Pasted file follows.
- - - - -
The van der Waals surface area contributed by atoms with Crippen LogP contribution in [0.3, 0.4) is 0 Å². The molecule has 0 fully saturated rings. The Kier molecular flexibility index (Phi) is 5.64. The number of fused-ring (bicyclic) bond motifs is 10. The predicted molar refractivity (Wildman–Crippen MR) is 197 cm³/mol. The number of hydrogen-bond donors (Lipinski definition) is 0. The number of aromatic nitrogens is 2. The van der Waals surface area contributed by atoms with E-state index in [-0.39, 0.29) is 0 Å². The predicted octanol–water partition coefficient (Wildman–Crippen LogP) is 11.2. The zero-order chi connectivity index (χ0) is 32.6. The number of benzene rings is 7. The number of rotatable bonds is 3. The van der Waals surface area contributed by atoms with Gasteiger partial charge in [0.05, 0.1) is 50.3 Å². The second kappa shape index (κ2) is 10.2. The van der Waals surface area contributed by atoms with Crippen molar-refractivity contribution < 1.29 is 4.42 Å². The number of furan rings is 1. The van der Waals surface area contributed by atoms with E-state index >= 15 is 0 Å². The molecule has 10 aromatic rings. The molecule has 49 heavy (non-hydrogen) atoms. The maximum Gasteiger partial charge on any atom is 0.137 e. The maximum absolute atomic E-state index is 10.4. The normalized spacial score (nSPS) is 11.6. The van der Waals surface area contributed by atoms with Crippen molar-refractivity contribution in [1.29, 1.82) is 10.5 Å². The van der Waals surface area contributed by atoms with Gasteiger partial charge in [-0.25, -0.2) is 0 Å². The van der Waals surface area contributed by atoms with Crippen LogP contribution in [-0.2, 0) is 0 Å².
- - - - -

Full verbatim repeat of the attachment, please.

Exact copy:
The van der Waals surface area contributed by atoms with Crippen LogP contribution in [0.3, 0.4) is 0 Å². The molecule has 0 fully saturated rings. The Kier molecular flexibility index (Phi) is 5.64. The number of fused-ring (bicyclic) bond motifs is 10. The predicted molar refractivity (Wildman–Crippen MR) is 197 cm³/mol. The number of hydrogen-bond donors (Lipinski definition) is 0. The number of aromatic nitrogens is 2. The van der Waals surface area contributed by atoms with E-state index in [-0.39, 0.29) is 0 Å². The predicted octanol–water partition coefficient (Wildman–Crippen LogP) is 11.2. The zero-order chi connectivity index (χ0) is 32.6. The number of benzene rings is 7. The number of rotatable bonds is 3. The van der Waals surface area contributed by atoms with Gasteiger partial charge in [0.05, 0.1) is 50.3 Å². The second kappa shape index (κ2) is 10.2. The van der Waals surface area contributed by atoms with Crippen molar-refractivity contribution < 1.29 is 4.42 Å². The number of furan rings is 1. The van der Waals surface area contributed by atoms with E-state index >= 15 is 0 Å². The molecule has 10 aromatic rings. The molecule has 49 heavy (non-hydrogen) atoms. The maximum Gasteiger partial charge on any atom is 0.137 e. The maximum absolute atomic E-state index is 10.4. The normalized spacial score (nSPS) is 11.6. The van der Waals surface area contributed by atoms with Crippen molar-refractivity contribution in [1.29, 1.82) is 10.5 Å². The van der Waals surface area contributed by atoms with Gasteiger partial charge in [-0.25, -0.2) is 0 Å². The van der Waals surface area contributed by atoms with Crippen LogP contribution in [-0.2, 0) is 0 Å².